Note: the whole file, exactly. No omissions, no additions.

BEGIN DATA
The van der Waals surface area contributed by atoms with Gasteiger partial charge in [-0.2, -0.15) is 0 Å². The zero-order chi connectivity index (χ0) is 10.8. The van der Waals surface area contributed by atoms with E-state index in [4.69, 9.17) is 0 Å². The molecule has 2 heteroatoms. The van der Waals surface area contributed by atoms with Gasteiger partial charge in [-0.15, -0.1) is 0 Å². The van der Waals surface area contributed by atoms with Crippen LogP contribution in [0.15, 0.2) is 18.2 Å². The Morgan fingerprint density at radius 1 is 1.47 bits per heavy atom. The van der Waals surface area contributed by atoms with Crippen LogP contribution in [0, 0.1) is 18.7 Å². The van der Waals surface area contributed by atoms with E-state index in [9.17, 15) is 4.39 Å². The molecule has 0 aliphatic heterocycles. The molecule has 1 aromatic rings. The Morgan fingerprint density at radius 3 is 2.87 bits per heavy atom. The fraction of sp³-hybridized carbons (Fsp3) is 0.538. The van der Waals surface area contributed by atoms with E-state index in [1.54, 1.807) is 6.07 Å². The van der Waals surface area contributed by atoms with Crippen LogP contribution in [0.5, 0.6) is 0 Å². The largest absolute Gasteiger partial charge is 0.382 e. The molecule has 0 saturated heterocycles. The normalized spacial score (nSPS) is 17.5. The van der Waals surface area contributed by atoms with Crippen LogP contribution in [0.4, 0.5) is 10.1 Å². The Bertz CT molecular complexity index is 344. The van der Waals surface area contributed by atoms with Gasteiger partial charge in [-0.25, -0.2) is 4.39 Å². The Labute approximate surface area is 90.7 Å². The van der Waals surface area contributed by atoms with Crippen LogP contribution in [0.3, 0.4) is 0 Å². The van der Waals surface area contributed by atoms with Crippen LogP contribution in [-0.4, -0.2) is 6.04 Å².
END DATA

The van der Waals surface area contributed by atoms with Gasteiger partial charge in [-0.2, -0.15) is 0 Å². The zero-order chi connectivity index (χ0) is 10.8. The van der Waals surface area contributed by atoms with E-state index in [4.69, 9.17) is 0 Å². The molecule has 2 heteroatoms. The van der Waals surface area contributed by atoms with Gasteiger partial charge in [-0.15, -0.1) is 0 Å². The van der Waals surface area contributed by atoms with Crippen LogP contribution in [0.15, 0.2) is 18.2 Å². The Morgan fingerprint density at radius 1 is 1.47 bits per heavy atom. The van der Waals surface area contributed by atoms with Crippen LogP contribution in [0, 0.1) is 18.7 Å². The van der Waals surface area contributed by atoms with E-state index in [9.17, 15) is 4.39 Å². The molecule has 0 aliphatic heterocycles. The molecule has 1 aromatic rings. The Morgan fingerprint density at radius 3 is 2.87 bits per heavy atom. The fraction of sp³-hybridized carbons (Fsp3) is 0.538. The van der Waals surface area contributed by atoms with E-state index in [1.54, 1.807) is 6.07 Å². The van der Waals surface area contributed by atoms with Crippen LogP contribution in [0.5, 0.6) is 0 Å². The largest absolute Gasteiger partial charge is 0.382 e. The molecule has 0 saturated heterocycles. The normalized spacial score (nSPS) is 17.5. The van der Waals surface area contributed by atoms with Crippen LogP contribution in [0.4, 0.5) is 10.1 Å². The Bertz CT molecular complexity index is 344. The van der Waals surface area contributed by atoms with Gasteiger partial charge in [-0.25, -0.2) is 4.39 Å². The Labute approximate surface area is 90.7 Å². The van der Waals surface area contributed by atoms with Crippen LogP contribution in [0.3, 0.4) is 0 Å². The van der Waals surface area contributed by atoms with Crippen LogP contribution in [-0.4, -0.2) is 6.04 Å².